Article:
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For the first time in nearly a decade, vaccine-derived polio was detected in the United States. (Photo: ROGER HARRIS/SCIENCE PHOTO LIBRARY via Getty Images)
Does it feel like we can’t catch a break? With rising COVID-19 cases, increasing cases of monkeypox and now the first case of vaccine-derived polio in the United States in nearly a decade, it feels like the hits just keep coming.
And polio was also recently detected in sewage in London, which prompted officials to encourage all residents to make sure they’re up to date with their polio shots. Additionally, Ukraine is experiencing a vaccine-derived polio outbreak.
“The big lesson, with monkeypox and polio now: What happens somewhere else in the world, it doesn’t stay there,” said Dr. Scott Roberts, the associate medical director of Infection Prevention at Yale New Haven Hospital.
So just how worried do you need to be? Below, experts shared their thoughts on this (understandably concerning) piece of news. (Hint: if you’re vaccinated against polio, you probably have nothing to worry about.)
First, don’t panic: The confirmed case does not mean the original virus is back.
“It wasn’t wild polio that was found in New York; it was vaccine-derived polio,” stressed Dr. Amesh Adalja, senior scholar at the Johns Hopkins Center for Health Security at the Bloomberg School of Public Health. “They’re related but totally different things. It’s important to remember that.”
Wild polio, which is the original virus that caused the illness many think of when they hear about the disease, has been eliminated from the United States. And remains so.
″[It] would be a major deal if we had a wild polio case. There is a major eradication program,” Adalja said. Both North and South America have been free of wild polio for a long time, “so it would be a [huge] setback if you saw a wild polio case.”
Vaccine-derived polio is different. One of the vaccines that was used to control polio around the world is called the Sabin vaccine. “That is a live oral vaccine,” Adalja said, and in rare cases, the “vaccine virus can mutate and cause vaccine-derived polio if it gets into a susceptible individual,” which is what happened in New York.
“We no longer offer [the live vaccine] in the United States,” Roberts said. We offer a vaccine series in babies using an inactivated polio vaccine, meaning that there’s no risk of getting infected via the vaccine that is offered through childhood vaccination in the U.S.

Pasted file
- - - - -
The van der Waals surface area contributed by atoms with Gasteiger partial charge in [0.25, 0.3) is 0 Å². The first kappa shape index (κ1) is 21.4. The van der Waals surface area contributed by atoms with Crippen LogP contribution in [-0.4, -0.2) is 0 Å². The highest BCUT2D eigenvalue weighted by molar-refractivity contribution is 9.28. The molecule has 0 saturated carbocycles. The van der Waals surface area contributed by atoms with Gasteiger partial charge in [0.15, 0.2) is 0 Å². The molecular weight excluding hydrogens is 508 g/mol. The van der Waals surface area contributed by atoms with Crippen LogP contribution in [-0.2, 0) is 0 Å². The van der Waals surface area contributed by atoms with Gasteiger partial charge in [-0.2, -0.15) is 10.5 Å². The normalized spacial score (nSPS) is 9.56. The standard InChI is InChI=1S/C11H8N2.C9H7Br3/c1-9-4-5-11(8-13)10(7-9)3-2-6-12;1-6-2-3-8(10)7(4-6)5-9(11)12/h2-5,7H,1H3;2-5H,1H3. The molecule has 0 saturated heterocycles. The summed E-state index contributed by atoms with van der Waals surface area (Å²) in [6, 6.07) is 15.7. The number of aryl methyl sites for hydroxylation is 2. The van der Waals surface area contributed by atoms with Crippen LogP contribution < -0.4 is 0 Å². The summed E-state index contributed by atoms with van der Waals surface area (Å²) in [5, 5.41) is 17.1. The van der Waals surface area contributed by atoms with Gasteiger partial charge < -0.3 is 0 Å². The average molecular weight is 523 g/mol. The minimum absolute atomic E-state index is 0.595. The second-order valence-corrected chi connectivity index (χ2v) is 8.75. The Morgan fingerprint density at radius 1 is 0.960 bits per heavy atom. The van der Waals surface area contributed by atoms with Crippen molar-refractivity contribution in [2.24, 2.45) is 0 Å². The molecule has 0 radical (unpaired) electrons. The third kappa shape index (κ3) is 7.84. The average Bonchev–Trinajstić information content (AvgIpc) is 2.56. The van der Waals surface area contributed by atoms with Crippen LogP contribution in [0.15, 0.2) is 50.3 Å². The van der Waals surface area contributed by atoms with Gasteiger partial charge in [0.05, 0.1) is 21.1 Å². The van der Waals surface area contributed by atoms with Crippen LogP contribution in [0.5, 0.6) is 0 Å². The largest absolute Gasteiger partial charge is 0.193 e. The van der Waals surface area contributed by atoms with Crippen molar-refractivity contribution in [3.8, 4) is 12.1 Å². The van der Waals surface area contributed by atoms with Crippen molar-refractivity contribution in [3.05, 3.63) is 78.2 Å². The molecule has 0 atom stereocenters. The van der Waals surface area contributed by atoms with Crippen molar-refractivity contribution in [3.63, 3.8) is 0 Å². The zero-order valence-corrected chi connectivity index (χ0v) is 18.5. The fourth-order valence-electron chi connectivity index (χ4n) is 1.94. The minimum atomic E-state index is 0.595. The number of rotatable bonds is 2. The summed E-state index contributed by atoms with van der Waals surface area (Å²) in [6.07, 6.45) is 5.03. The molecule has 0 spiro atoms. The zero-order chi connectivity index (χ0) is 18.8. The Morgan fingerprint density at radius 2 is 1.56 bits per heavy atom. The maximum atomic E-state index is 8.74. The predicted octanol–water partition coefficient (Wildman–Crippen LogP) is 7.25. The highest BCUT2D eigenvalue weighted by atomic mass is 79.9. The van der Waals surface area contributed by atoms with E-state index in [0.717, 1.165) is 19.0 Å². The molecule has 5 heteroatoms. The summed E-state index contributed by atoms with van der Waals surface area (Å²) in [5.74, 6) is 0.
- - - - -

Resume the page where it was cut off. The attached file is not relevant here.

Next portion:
The person who contracted polio in New York got it from someone who received a live vaccine in another country.
What exactly is polio?
Polio is an infectious disease that we haven’t had to worry about in the United States for decades, Roberts said.
It’s a virus “that spreads most commonly through the [gastrointestinal tract], so through fecal-oral contamination of some sort,” Roberts stated. Similar to hepatitis A, the virus spreads when people don’t wash their hands and then handle food for others.
“It’s very contagious,” he said, adding that in the days before widespread vaccination, if someone brought it into a household, there was a high likelihood that everyone in the house would get infected.
More than 90% of people in the United States are vaccinated against polio. (Photo: Catherine Falls Commercial via Getty Images)
What are the symptoms of polio?
According to Roberts, most people who contract polio will never know it. About three-quarters of the people who get infected have no symptoms at all. And roughly one-quarter of infected people will have a flu-like illness that goes away in a few days.
But there’s a catch.
“The reason polio is concerning and everybody used to be really scared of [it] is that a small subset of people, about 1 in 200, can get paralysis that is irreversible,” he said.
Good news: People who are vaccinated against polio are largely not at risk for developing the virus.
If you’re vaccinated against polio, you likely have nothing to worry about.
“The threat to the general public is very low — especially since the vast majority of the general public is vaccinated,” Roberts said.
According to Adalja, over 90% of the U.S. population is vaccinated against polio.
But unvaccinated people are at risk.
“There is a risk if there are enclaves of unvaccinated individuals,” Adalja said. “So if you’re in a place where there are unvaccinated people, these vaccine-derived strains can spread.”
It’s important for people to stay up to date with their vaccinations, he added, noting that vaccines have faltered after the COVID-19 pandemic. Particularly, childhood immunizations have fallen.
Unvaccinated children and adults would both be at risk if vaccine-derived polio spreads beyond the case in New York.
People with certain medical conditions could be at risk, too.
Some people who are undergoing specific medical treatments, such as cancer patients who are on therapy that blocks their antibody response to vaccination, or people who have had stem cell transplants, may need to talk to their doctor about additional precautions.
You have to revaccinate these vulnerable groups after treatments sometimes because the immune system is kind of starting new, Roberts said.
The Centers for Disease Control and Prevention’s current guidance for high-risk individuals states that “higher-risk adults who have had three or more doses of polio vaccine in the past may get a lifetime booster.”
If you’re at high risk, it’s worth reaching out to your doctor for additional guidance ― not just because of this case, but because overall it’s a good idea to make sure your vaccinations are all OK.
This article originally appeared on HuffPost and has been updated.